Medical records of all officers in the IAF are maintained at the Dte Gen Med Services at Air HQ. These have been digitally organized into an Electronic Medical Record Database System (EMRDS). The information on PIVD (optd) among aircrew for this study was retrieved in Mar 2012. Once the details of officers with PIVD (optd) were obtained electronically, their detailed medical information was retrieved from the medical folders. Variables of interest included age, anthropometric measurements (height, weight, and overweight), flying stream and flying hours, motor and sensory signs and symptoms and the surgery performed. Aero medical disposal in aircrew was also of particular interest in this analysis along with the period of recovery.

Results

There were a total of 18 aircrew with PIVD (optd) in the database. Of these, more than half (n=10) were from fighter stream. There were four pilots from the transport stream and three from helicopters (Table 1). Almost 60% of the aircrew were more than 30 years of age at the time of surgery (Table 2). The average age of the 18 pilots at the time of surgery was 31.6 yr (range 23 - 38yr). The average weight was 71.1 kg (range 50-90 kg) and height, 174.2 cm (range 166 -183 cm). The distribution of aircrew according to age, weight and height is shown in Tables 2, 3 and 4 respectively. There were six aircrew who were more than 10% overweight (OW) compared to their ideal weight for height and age (Table 5). Ten aircrew underwent their spine surgery in the decade 2000-2010 (Table 6).

Table 1:: Distribution of aircrew
Stream No of Aircrew
Fighter 10
Transport 4
Helicopter 3
Navigator 1
Table 2:: Age distribution of aircrew
Age at Onset No of Aircrew
< 25 3
26-30 4
31-35 5
>35 6
Table 3:: Weight distribution of aircrew
Weight No of Aircrew
< 70 8
71-75 6
>80 4
Table 4:: Height distribution of aircrew
Height No of Aircrew
< 170 3
171-175 9
176-180 4
>180 2
Table 5:: Weight distribution of aircrew
Weight No of Aircrew
Underweight 2
< 5% OW 8
5-10 % OW 2
10-20% OW 4
>20% 2
Table 6:: Year of surgery in aircrew
Year of Onset No of Aircrew
< 2000 4
2000-2005 6
2006-2010 4
>2010 4

In the lumbosacral region L5-S1 disc was affected in two third of the aircrew whereas it was L4-L5 in the remaining aircrew. Similarly C6-C7 was affected in two aircrew and C5-6 in the third. Majority of the fighter pilots had < 1000 hours of flying whereas all the transport pilots had > 2000 hrs (Table 7). The mean flying hours in the fighter group was 1050 hours compared to 3647 in the transport group (Table 8). Helicopter pilots with PIVD had an average of 1395 hours to their credit when detected with PIVD (Table 8).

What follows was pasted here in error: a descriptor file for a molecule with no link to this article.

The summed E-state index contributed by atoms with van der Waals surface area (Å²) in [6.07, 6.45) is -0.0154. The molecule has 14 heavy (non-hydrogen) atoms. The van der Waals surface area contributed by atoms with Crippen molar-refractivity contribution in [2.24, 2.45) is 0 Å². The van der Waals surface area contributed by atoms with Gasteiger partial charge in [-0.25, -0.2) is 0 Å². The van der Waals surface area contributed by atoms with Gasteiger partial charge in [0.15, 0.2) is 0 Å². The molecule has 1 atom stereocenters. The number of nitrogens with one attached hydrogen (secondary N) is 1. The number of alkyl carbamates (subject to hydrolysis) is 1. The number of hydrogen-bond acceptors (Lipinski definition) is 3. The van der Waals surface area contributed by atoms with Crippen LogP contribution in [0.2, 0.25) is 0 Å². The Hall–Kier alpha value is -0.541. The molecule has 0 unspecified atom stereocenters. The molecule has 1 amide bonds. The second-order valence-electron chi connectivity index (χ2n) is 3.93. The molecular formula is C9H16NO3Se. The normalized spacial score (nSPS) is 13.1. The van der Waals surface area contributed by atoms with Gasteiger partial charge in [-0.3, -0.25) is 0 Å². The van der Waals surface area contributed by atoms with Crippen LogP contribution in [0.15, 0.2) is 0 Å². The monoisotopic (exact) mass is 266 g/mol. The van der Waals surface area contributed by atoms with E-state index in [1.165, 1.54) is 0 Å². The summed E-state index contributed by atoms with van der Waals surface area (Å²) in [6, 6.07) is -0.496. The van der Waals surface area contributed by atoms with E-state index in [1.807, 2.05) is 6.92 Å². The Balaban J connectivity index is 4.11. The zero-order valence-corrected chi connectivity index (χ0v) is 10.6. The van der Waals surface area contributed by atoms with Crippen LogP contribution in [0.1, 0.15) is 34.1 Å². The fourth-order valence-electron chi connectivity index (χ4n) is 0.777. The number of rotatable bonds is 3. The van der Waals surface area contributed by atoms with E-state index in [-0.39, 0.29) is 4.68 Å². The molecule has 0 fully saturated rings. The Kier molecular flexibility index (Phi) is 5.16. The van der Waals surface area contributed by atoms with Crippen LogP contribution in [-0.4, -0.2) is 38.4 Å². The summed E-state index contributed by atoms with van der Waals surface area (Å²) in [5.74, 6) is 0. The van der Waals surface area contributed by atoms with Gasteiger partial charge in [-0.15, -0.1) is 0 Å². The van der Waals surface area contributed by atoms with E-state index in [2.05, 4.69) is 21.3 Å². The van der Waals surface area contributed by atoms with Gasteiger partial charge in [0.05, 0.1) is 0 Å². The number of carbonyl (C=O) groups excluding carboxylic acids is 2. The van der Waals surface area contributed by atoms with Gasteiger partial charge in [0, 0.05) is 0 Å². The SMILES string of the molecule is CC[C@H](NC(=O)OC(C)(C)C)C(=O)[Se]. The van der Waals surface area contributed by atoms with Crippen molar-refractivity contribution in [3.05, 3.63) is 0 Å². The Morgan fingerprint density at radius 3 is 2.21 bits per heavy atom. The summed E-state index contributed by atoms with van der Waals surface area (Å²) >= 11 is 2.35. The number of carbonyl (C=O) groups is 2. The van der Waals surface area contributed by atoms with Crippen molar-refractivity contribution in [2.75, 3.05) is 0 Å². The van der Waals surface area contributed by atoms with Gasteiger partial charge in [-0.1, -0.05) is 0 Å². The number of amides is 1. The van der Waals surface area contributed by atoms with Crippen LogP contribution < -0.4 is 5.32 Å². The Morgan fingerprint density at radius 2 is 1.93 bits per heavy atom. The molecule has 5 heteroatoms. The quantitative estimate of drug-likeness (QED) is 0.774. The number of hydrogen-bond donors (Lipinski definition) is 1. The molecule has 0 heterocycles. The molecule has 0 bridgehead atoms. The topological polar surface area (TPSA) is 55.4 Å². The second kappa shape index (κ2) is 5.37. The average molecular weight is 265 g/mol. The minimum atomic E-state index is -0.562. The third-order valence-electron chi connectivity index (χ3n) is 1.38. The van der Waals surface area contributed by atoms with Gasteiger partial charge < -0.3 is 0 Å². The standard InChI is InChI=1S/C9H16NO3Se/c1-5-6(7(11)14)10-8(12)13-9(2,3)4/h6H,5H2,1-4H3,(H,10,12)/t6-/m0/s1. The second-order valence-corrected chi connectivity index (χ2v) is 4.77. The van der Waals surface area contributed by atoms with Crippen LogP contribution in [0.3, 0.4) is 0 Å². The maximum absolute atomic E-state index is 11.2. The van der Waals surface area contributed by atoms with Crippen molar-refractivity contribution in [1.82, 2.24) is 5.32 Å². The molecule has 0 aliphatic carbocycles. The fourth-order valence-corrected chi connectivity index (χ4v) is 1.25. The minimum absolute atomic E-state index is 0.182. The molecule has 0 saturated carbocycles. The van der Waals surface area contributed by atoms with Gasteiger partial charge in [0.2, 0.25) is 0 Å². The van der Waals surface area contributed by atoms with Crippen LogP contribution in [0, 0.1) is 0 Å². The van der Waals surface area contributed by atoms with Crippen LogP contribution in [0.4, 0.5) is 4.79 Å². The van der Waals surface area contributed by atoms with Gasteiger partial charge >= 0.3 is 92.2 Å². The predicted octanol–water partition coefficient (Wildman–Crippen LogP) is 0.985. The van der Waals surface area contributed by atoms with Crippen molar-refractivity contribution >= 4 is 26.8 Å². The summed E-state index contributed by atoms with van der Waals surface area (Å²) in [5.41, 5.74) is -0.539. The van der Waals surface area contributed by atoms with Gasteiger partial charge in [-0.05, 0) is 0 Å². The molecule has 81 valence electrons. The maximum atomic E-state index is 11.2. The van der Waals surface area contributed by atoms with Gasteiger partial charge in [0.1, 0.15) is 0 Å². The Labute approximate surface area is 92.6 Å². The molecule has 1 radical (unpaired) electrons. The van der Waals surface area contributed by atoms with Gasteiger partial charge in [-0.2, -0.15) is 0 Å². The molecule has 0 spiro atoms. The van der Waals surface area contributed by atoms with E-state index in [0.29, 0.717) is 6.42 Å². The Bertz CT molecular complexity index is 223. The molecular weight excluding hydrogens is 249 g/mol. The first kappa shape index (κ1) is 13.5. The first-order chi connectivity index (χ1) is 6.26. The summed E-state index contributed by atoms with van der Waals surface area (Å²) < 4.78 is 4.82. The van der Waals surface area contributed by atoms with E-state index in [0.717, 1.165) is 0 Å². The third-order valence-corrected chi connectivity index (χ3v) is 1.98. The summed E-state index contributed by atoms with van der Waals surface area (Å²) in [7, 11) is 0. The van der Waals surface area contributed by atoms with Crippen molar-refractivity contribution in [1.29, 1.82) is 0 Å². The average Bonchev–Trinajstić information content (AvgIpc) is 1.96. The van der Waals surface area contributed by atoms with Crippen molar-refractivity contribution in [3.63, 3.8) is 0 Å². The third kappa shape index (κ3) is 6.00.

Table 7:: Flying hours of aircrew
Flying Hours Fighter Transport Helicopter Navigator
< 1000 5 1 1
1000-2000 3 1
>2000 2 4 1
Table 8:: Average flying hours of aircrew from different streams
Flying Hours Fighter Transport Helicopter Navigator
Average 1050 3647 1395 281
Range 350-2290 2600-5400 600-4500

Table 9 depicts the stream of aircrew, age at onset, level of disease, radicular symptoms, motor and sensory findings on clinical examination prior to surgery and the surgery undergone. All aircrew had pain in the spine (lumbosacral/cervical). All of them also had radicular pain in the upper/ lower limbs. Sensory loss was documented in both the aircrew with PIVD in the cervical region whereas it was present in one third (n=5) of those having PIVD in the lumbar region. Ankle jerk was affected (sluggish/absent) in ~35% of the cases. Biceps reflex was affected in one case with cervical disc disease (Table 9). Only two discectomies with fusion were performed, both these were in the cervical region (C5-6, C4-5). All aircrew with lumbar disc disease underwent discectomies without any fusion (Table 9).

Table 9:: Details of aircrew, clinical details and surgery performed
CASE NO SPINALDISABILITY AGE AT ONSET FLYING HOURS STREAM REFLEXES RADICULO PATHY SENSORY LOSS
1 PIVD L5-S1 32 570 F AJ SLUGGISH SCIATICA RT S1
2 PIVD L5-S1 28 1020 F EHL SCIATICA RT S1
3 PIVD L4-L5 32 2900 T - SCIATICA LT L5
4 PIVD C6-C7 37 3690 T - LUL
5 PIVD L5-S1 38 5400 T AJ ABSENT SCIATICA LT S1
6 PIVD L4-L5 37 2200 F AJ SLUGGISH LT SCIATICA LT -
7 PIVD L5-S1 25 350 F AJ SLUGGISH RTEHL SCIATICA RT -
8 PIVD L4-L5 25 600 H - SCIATICA LT -
9 PIVD C6-C7 37 2290 F BICEPS SLUGGISH LUL C7
10 PIVD L4-L5 23 281 N - SCIATICA RT -
11 PIVD L5-S1 36 2600 T - SCIATICA LT -
12 PIVD L4-L5 29 550 F - SCIATICA RT -
13 PIVD C5-C6 31 1250 F - LUL C6-7
14 PIVD L5-S1 29 650 F AJ ABSENT SCIATICA RT S1
15 PIVD L5-S1 29 570 F EHL SCIATICA LT -
16 PIVD L4-L5 31 1050 F - SCIATICA LT -
17 PIVD L5-S1 39 4500 H - SCIATICA LT S1
18 PIVD L5-S1 31 1295 H AJ SLUGGISH SCIATICA LT -